|The first excerpt represents the element of Air. It speaks of mental influences and the process of thought, and is drawn from Phaedo by Plato:
falling away into nothingness of the lower? Or are we vainly attempting to
pass the boundaries of human thought? The body and the soul seem to be
inseparable, not only in fact, but in our conceptions of them; and any
philosophy which too closely unites them, or too widely separates them,
either in this life or in another, disturbs the balance of human nature.
No thinker has perfectly adjusted them, or been entirely consistent with
himself in describing their relation to one another. Nor can we wonder
that Plato in the infancy of human thought should have confused mythology
and philosophy, or have mistaken verbal arguments for real ones.
5. Again, believing in the immortality of the soul, we must still ask the
question of Socrates, 'What is that which we suppose to be immortal?' Is
|The second excerpt represents the element of Fire. It speaks of emotional influences and base passions, and is drawn from Beyond Good and Evil by Friedrich Nietzsche:
which would fain allure us into surmises concerning a deceptive
principle in the "nature of things." He, however, who makes
thinking itself, and consequently "the spirit," responsible for
the falseness of the world--an honourable exit, which every
conscious or unconscious advocatus dei avails himself of--he who
regards this world, including space, time, form, and movement, as
falsely DEDUCED, would have at least good reason in the end to
become distrustful also of all thinking; has it not hitherto been
playing upon us the worst of scurvy tricks? and what guarantee
would it give that it would not continue to do what it has always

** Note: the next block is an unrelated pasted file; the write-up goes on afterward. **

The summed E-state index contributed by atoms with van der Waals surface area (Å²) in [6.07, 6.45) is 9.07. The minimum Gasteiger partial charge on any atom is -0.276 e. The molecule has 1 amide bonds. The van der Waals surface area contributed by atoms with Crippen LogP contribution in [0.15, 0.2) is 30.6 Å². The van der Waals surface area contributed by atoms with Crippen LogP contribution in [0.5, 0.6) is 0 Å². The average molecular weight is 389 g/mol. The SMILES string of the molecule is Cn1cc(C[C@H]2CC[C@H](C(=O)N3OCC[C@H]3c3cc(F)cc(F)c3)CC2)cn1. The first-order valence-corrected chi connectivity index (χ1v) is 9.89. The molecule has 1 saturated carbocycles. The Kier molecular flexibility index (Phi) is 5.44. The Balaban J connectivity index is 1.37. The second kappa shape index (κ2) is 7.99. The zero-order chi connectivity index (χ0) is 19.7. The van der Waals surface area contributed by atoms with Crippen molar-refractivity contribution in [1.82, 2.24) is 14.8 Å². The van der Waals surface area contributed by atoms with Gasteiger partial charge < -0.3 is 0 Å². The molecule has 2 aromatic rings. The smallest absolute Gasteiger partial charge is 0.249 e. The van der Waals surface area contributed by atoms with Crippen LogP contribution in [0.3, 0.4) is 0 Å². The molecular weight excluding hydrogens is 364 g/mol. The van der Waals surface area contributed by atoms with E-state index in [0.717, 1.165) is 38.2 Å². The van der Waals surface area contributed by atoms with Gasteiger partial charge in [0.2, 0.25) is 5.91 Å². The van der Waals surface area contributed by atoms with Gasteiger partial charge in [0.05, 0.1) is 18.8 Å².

been doing? In all seriousness, the innocence of thinkers has
Beyond Good and Evil
|The third excerpt represents the element of Water. It speaks of pure spiritual influences and feelings of love, and is drawn from Tarzan and the Jewels of Opar by Edgar Rice Burroughs:
clambered out upon the roof, dropping instantly to the
ground at the rear of the hut.
When the Arabs finally mustered courage to enter the
hut, after firing several volleys through the walls,
they found the interior deserted. At the same time
Tarzan, at the far end of the village, sought for
Chulk; but the ape was nowhere to be found.
Robbed of his she, deserted by his companions, and as
much in ignorance as ever as to the whereabouts of his
pouch and pebbles, it was an angry Tarzan who climbed
the palisade and vanished into the darkness of the
Tarzan and the Jewels of Opar
|The fourth excerpt represents the element of Earth. It speaks of physical influences and the impact of the unseen on the visible world, and is drawn from The Psychology of Revolution by Gustave le Bon:
put in question.
Among the events whose study seemed completed was the French
Revolution. Analysed by several generations of writers, one
might suppose it to be perfectly elucidated. What new thing can
be said of it, except in modification of some of its details?
And yet its most positive defenders are beginning to hesitate in
their judgments. Ancient evidence proves to be far from
impeccable. The faith in dogmas once held sacred is shaken. The
latest literature of the Revolution betrays these uncertainties.
Having related, men are more and more chary of drawing